Elsewhere during the championships, world records could come under threat in the men’s and women’s 400m hurdles.
Norway’s Karsten Warholm is set for a battle royale in the men’s event with American champion Rai Benjamin.
In the women’s race, Olympic champion Dalilah Muhammad is hoping to improve her new world record of 52.20sec set at the US trials in July.
There is no place in Doha though for South Africa’s 800m star Caster Semenya.
The double Olympic champion misses out after losing a long-running battle against regulations requiring her to take medication to lower her naturally-elevated testosterone levels.
Kenyan athletes Jackline Wambui, who won the 800 metres at the country’s trials, and Linda Kageha, who was in the mixed relay team, also withdrew from the world championships after failing to take mandatory testosterone level tests.
“The IAAF has set tough conditions on gender and doping and we must comply. If an athlete fails to take the tests, they are definitely out of the (world) championships,” Athletics Kenya Vice President in charge of competitions Paul Mutwii told Reuters.
‘‘Wambui and Kageha declined the test on testosterone levels. They had no choice but to withdraw.’‘
Kenya’s doping woos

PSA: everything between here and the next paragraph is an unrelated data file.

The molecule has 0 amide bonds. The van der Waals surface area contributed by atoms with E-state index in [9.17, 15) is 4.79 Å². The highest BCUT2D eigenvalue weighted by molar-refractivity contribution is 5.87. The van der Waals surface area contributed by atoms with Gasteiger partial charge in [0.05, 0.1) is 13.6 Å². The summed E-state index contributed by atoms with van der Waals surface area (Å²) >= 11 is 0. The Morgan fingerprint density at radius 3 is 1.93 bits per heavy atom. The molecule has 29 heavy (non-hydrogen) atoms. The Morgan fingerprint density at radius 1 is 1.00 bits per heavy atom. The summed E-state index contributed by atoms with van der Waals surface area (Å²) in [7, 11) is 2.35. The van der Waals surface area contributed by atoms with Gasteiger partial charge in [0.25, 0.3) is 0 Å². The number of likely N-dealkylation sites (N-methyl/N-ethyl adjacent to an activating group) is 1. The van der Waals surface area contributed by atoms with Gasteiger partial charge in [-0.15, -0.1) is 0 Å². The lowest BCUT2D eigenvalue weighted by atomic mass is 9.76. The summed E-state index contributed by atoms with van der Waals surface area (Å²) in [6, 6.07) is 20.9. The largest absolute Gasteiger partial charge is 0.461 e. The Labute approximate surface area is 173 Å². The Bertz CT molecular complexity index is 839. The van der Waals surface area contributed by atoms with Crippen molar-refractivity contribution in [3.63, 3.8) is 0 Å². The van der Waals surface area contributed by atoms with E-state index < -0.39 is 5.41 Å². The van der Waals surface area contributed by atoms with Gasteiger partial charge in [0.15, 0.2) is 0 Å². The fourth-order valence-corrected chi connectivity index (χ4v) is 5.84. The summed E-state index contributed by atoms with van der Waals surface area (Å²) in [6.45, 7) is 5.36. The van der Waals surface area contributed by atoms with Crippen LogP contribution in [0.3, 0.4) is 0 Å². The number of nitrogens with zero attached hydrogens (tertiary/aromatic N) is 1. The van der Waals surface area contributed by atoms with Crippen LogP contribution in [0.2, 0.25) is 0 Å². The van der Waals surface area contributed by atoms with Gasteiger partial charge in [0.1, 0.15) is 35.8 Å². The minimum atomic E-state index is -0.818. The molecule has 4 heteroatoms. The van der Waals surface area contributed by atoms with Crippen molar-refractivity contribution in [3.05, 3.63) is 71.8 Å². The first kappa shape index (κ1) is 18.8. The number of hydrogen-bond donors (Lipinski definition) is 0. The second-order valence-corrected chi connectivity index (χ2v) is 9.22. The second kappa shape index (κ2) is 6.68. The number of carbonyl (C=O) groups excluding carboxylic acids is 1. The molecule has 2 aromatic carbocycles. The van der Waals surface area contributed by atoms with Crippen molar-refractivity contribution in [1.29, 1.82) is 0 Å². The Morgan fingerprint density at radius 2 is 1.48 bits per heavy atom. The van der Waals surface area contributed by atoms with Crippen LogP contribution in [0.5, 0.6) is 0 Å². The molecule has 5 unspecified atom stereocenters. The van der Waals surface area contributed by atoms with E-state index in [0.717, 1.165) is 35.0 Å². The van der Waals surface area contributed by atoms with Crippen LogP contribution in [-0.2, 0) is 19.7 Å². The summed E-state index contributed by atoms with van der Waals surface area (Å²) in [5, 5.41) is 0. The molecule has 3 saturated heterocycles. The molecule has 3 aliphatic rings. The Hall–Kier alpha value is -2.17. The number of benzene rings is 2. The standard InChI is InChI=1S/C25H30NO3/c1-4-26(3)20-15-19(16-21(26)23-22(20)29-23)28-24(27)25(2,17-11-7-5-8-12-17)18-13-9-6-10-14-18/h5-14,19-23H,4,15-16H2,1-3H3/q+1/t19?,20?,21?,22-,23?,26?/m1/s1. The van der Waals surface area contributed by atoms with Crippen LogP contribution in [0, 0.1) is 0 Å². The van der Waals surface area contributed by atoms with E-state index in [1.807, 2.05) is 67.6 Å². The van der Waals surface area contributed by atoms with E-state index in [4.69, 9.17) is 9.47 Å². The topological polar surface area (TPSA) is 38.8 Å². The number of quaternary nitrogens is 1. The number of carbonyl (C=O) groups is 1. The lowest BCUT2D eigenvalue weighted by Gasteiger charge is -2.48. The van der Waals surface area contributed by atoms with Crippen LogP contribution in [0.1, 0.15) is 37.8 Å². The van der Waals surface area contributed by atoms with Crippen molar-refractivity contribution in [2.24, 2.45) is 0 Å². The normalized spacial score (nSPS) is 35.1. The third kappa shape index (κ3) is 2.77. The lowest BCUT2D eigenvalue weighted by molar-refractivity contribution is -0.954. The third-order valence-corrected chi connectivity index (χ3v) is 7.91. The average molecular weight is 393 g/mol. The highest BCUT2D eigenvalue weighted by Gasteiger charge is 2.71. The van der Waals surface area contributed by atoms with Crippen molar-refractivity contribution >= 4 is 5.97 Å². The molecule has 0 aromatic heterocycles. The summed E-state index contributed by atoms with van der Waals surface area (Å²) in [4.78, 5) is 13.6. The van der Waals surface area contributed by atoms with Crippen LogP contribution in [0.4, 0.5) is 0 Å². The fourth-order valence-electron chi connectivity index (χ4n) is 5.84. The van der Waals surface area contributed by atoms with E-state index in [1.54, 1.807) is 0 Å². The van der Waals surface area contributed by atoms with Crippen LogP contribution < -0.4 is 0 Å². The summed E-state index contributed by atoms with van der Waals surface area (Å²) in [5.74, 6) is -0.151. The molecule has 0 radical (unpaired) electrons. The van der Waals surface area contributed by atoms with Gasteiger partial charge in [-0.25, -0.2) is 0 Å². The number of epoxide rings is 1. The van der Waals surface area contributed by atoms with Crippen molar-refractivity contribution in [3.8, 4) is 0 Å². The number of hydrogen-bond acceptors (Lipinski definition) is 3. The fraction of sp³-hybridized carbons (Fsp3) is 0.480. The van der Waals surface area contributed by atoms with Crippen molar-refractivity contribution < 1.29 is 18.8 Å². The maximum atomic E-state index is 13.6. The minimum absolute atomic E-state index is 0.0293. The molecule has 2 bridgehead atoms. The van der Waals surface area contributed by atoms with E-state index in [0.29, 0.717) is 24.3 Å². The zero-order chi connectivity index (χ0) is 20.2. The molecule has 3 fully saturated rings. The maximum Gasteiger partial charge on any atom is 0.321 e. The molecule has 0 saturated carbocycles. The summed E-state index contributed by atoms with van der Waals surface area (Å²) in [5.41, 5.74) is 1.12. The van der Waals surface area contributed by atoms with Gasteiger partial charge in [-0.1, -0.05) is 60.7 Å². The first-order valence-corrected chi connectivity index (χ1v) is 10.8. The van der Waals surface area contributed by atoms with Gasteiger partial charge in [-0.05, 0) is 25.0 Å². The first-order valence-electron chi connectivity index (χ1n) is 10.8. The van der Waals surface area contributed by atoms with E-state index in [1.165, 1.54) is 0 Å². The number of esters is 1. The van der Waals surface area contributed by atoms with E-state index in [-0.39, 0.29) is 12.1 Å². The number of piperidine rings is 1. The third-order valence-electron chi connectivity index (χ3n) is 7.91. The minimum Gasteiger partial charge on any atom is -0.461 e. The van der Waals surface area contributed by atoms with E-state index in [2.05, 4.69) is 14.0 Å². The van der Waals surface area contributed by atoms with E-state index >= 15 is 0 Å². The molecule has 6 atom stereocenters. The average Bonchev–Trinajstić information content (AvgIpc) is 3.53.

Meanwhile, the International Association of Athletics Federations (IAAF) President Sebastian Coe says the body’s Integrity Unit is investigating allegations of doping against Kenyan athletes.
This follows a report by German broadcaster ZDF, which allegedly showed two Kenyan athletes, one male and one female, being injected with banned performance-enhancing substance Erythropoietin.
The documentary, shown less than a week before the start of the IAAF World Athletics Championships in Doha, also featured a doctor who said he had treated eight runners.
ZDF also claims to have evidence of possible corruption and collusion between Athletics Kenya and the Anti-Doping Agency of Kenya (ADAK).
Up to 41 Kenyan athletes are currently under sanctions, and the World Anti-Doping Agency (WADA) has investigated the country, before publishing a report outlining several concerns over the structures in place.
Stars to watch
World athletics chief Coe, elected to a second term as IAAF president this week, hopes Doha will help draw a line under a turbulent first term dominated by the Russian doping scandal that erupted in late 2015.
“I can’t actually remember a time in the sport when I’ve been so optimistic and excited about young talent coming through,” Coe said on Thursday. “The sport is in great shape.”
In tonight’s women’s marathon, Kenya’s Edna Kiplagat will be hoping to wrestle the crown from defending champion, Rose Chelimo who competes for Bahrain.
In the men’s 5000m, Mo Farah’s crown is up for grabs, since he retired from the event. Ethiopia’s Telahun Haile Bekele, who is barely 20, is the fastest in the world this year. Another Ethiopian Selemon Barega, who ran 12:43.02 last year, and is 19, is also a contender for the crown.